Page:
After the 1957 season the Giants left New York for the West Coast, moving the franchise to San Francisco, while the Dodgers shifted from Brooklyn to Los Angeles. Mays was a much-loved figure in New York, and the transition to the West Coast was perhaps harder on him than on his teammates. Californians did not idolize Mays the way New Yorkers had, and he was justifiably disappointed by the reception he received from the San Francisco press, which adopted a somewhat skeptical attitude to the phenomenon of the East. As a center fielder, Mays also had to cope with the wildly shifting winds common at Candlestick Park, the home of the Giants from 1960 onward. Mays eventually learned the tricks of life out west, however, winning over the fans with his routine brilliance on the field and with the bat. In 1961 Mays became the fifth player ever to hit four home runs in a single game; in 1962 he led the Giants back to the World Series with a career-high 141 runs batted in; and in the following year he joined an exclusive club by smashing his 400th career homer. It was at least possible that Mays could one day catch Babe Ruth as the all-time leader in home runs.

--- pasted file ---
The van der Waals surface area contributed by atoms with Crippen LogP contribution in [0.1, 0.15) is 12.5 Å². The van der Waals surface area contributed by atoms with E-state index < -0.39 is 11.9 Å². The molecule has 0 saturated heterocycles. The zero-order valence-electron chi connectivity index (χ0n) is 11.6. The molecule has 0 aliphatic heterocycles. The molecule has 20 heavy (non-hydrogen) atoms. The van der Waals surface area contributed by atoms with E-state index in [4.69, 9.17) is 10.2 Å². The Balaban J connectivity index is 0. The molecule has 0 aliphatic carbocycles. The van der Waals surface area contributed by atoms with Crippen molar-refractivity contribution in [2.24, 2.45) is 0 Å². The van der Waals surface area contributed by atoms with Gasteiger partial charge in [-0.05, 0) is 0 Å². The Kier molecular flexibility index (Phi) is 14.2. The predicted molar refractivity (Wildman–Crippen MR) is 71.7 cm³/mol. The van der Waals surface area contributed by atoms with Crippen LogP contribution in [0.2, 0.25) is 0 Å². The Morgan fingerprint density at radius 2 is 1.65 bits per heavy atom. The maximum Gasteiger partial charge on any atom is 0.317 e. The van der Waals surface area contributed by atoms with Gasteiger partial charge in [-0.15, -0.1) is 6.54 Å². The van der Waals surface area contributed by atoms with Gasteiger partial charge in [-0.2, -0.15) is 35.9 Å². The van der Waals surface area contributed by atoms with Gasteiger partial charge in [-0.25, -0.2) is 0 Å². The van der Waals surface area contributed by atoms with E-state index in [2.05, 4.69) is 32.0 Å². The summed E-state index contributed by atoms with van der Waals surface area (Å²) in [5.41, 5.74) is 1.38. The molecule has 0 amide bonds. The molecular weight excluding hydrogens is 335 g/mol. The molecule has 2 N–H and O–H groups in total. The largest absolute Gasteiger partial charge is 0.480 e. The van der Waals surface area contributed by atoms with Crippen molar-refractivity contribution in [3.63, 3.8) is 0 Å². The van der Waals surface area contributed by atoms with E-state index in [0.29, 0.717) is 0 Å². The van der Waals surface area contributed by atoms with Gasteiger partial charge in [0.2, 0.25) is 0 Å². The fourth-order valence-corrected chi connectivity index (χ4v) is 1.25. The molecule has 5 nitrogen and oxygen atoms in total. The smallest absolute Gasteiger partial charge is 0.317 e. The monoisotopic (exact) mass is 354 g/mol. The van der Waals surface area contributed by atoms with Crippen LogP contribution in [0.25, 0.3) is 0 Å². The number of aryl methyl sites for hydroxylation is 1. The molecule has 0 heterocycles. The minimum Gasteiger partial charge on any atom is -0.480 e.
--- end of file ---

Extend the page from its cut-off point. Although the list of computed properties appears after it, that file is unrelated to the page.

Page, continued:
660 Home Runs